Among the many failures of federal policies over the decades, the failures of Indian policies stand out. The government has deprived American Indians of their lands, resources, and freedom in many ways. It has failed to create an institutional structure supportive of prosperity on reservations. And the Bureau of Indian Affairs has been mismanaged for two centuries, as I discuss here.
Naomi Schaefer Riley addresses the failures of Indian policies in The New Trail of Tears, which she will discuss at an upcoming AEI forum. I will be commenting on Riley’s book at the forum.
One of Riley’s themes is the failure of federal and tribal efforts to provide a decent education for children on reservations. Riley visited numerous schools, and she reports on the disheartening conditions that she saw.
Last week the Washington Post reported:
The federal government has repeatedly acknowledged and even lamented its failure to provide adequate education for Native American children. Now, nine Native children are taking to the courts to force Washington to take action.
The children are all members of the Havasupai Nation, whose ancestral homelands are in and around the Grand Canyon. They attend an elementary school that is run by the federal Bureau of Indian Education and is, according to a lawsuit filed Thursday, hardly recognizable as a school at all.
Havasupai Elementary School does not teach any subjects other than English and math, according to the complaint; there is no instruction in science, history, social studies, foreign language, or the arts. There aren’t enough textbooks or a functioning library or any after‐school sports teams or clubs, according to the complaint. There are so many and such frequent teacher vacancies that students are allegedly taught often by non‐certified staff, including the janitor, or they are taught by a series of substitutes who rotate in for two‐week stints. The school shuts down altogether for weeks at a time.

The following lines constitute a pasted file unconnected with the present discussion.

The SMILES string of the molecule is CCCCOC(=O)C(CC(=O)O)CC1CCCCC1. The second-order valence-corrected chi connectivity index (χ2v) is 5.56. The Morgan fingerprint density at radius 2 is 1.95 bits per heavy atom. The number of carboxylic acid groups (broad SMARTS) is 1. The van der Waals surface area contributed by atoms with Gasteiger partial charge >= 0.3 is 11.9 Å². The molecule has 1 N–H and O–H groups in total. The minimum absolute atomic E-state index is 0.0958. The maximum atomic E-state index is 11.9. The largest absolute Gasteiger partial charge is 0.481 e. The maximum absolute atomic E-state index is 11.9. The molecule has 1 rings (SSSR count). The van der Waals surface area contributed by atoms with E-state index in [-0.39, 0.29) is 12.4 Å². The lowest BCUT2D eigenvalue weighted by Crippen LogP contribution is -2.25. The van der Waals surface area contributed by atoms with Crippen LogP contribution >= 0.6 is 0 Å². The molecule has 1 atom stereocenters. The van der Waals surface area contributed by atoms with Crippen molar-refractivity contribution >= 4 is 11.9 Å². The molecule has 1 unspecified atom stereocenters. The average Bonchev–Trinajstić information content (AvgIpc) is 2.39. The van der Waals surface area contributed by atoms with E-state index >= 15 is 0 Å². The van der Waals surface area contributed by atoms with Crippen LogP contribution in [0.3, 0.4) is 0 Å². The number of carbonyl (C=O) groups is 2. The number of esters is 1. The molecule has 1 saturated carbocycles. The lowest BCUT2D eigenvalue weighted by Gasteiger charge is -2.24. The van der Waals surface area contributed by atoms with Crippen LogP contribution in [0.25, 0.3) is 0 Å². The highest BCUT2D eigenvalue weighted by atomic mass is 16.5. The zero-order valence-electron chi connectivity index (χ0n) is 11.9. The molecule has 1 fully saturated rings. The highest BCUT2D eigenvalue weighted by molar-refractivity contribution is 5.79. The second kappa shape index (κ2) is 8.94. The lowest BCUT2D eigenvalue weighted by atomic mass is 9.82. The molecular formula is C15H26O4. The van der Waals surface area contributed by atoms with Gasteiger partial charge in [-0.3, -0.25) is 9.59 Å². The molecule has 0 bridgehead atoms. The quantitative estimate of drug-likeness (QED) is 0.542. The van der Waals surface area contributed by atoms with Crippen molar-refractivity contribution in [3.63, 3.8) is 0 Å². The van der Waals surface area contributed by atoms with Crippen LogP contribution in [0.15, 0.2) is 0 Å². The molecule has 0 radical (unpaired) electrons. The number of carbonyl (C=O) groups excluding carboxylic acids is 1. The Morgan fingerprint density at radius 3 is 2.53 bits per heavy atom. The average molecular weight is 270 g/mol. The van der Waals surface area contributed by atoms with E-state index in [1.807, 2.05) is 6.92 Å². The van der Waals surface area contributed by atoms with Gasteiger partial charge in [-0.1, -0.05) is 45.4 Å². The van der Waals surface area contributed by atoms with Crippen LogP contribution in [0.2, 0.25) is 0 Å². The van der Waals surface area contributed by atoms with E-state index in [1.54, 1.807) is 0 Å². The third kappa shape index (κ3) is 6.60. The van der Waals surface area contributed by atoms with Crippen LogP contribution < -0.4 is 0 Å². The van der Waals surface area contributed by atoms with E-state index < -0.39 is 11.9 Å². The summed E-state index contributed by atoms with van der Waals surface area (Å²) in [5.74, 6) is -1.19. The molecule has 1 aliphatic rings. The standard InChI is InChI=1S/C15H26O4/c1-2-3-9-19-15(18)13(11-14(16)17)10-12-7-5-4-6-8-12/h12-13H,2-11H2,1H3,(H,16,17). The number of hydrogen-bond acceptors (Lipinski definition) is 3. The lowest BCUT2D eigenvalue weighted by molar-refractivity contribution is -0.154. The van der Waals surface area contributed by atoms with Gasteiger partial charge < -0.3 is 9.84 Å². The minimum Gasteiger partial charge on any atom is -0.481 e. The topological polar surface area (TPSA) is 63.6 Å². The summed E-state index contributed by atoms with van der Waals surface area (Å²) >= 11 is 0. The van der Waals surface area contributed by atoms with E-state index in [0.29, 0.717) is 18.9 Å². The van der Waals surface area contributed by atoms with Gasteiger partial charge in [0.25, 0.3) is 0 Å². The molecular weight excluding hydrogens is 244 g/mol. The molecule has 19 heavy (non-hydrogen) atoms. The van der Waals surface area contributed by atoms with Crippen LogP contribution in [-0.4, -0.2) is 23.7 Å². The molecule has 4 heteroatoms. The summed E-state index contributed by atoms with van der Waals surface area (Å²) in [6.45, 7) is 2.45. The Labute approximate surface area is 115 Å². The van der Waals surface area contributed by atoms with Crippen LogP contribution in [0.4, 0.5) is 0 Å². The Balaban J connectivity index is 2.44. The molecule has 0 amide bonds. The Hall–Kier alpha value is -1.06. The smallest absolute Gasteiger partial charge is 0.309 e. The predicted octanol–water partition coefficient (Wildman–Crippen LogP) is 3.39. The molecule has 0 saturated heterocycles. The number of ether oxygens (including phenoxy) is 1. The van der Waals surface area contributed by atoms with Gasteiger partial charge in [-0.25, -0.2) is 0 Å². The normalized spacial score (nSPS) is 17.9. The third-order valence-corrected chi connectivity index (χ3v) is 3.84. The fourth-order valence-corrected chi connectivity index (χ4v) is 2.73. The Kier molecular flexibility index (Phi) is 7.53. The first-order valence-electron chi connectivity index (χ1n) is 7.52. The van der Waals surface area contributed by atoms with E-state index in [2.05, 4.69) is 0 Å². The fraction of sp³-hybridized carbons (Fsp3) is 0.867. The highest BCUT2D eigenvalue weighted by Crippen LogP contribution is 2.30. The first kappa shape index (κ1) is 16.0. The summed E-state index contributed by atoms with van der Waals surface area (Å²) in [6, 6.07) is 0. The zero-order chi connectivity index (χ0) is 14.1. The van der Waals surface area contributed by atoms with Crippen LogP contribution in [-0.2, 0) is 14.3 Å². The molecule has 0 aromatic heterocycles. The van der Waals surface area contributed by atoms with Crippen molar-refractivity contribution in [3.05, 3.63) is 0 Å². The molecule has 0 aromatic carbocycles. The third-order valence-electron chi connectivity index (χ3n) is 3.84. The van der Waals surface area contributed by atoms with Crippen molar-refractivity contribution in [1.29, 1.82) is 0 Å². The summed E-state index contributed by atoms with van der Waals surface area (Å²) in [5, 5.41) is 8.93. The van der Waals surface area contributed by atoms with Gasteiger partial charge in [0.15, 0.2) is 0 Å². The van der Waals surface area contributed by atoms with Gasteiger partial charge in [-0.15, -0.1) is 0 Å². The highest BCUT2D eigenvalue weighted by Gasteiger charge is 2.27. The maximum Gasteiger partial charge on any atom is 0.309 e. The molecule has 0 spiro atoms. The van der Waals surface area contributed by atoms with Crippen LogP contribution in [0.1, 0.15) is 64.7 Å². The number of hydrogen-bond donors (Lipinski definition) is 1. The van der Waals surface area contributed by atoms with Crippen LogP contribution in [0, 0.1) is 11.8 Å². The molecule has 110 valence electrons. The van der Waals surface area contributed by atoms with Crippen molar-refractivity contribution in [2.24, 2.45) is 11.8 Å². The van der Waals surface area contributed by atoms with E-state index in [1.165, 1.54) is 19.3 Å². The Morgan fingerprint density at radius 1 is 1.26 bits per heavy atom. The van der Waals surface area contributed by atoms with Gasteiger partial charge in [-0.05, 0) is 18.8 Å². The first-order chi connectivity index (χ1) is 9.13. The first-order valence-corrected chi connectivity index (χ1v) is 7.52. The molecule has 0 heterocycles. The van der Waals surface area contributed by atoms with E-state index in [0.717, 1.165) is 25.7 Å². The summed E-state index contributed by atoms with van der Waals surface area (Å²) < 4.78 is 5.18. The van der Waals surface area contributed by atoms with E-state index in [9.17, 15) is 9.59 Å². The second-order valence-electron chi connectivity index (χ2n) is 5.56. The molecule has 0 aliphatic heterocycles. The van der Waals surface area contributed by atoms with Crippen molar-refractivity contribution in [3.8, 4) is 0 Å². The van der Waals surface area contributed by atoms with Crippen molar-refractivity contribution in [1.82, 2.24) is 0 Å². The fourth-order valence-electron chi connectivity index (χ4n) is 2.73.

The Obama administration has been candid about the federal government’s failure to meet the needs of nearly 50,000 Native young people in nearly 200 schools the Bureau of Indian Education oversees.
“Indian education is an embarrassment to you and to us,” [Interior Secretary Sally] Jewell told the Senate Indian Affairs Committee in 2013.
The Bureau of Indian Education (BIE) oversees 183 Indian schools with 41,000 students, as I discuss in this study. The BIE operates about one‐third of the schools, and tribal governments operate the other two‐thirds.
The poor performance of the schools does not seem to be caused by a lack of funding. The schools received $830 million of federal aid in 2014, which is $20,000 per pupil. The GAO reports that “the average per pupil expenditures for BIE‐operated schools—the only BIE schools for which detailed expenditure data are available—were about 56 percent higher than for public schools nationally.”
If more money is not the answer, what is? How about private management and school choice? Rather than running schools, the federal government could provide education block grants to the tribes, who would then outsource school management to expert education firms. Even better, federal funding could flow directly to Indian parents in the form of vouchers to be used at schools of their choice. I’ll be interested to see what former BIE head Keith Moore says about those options at the AEI forum.
More on school choice here.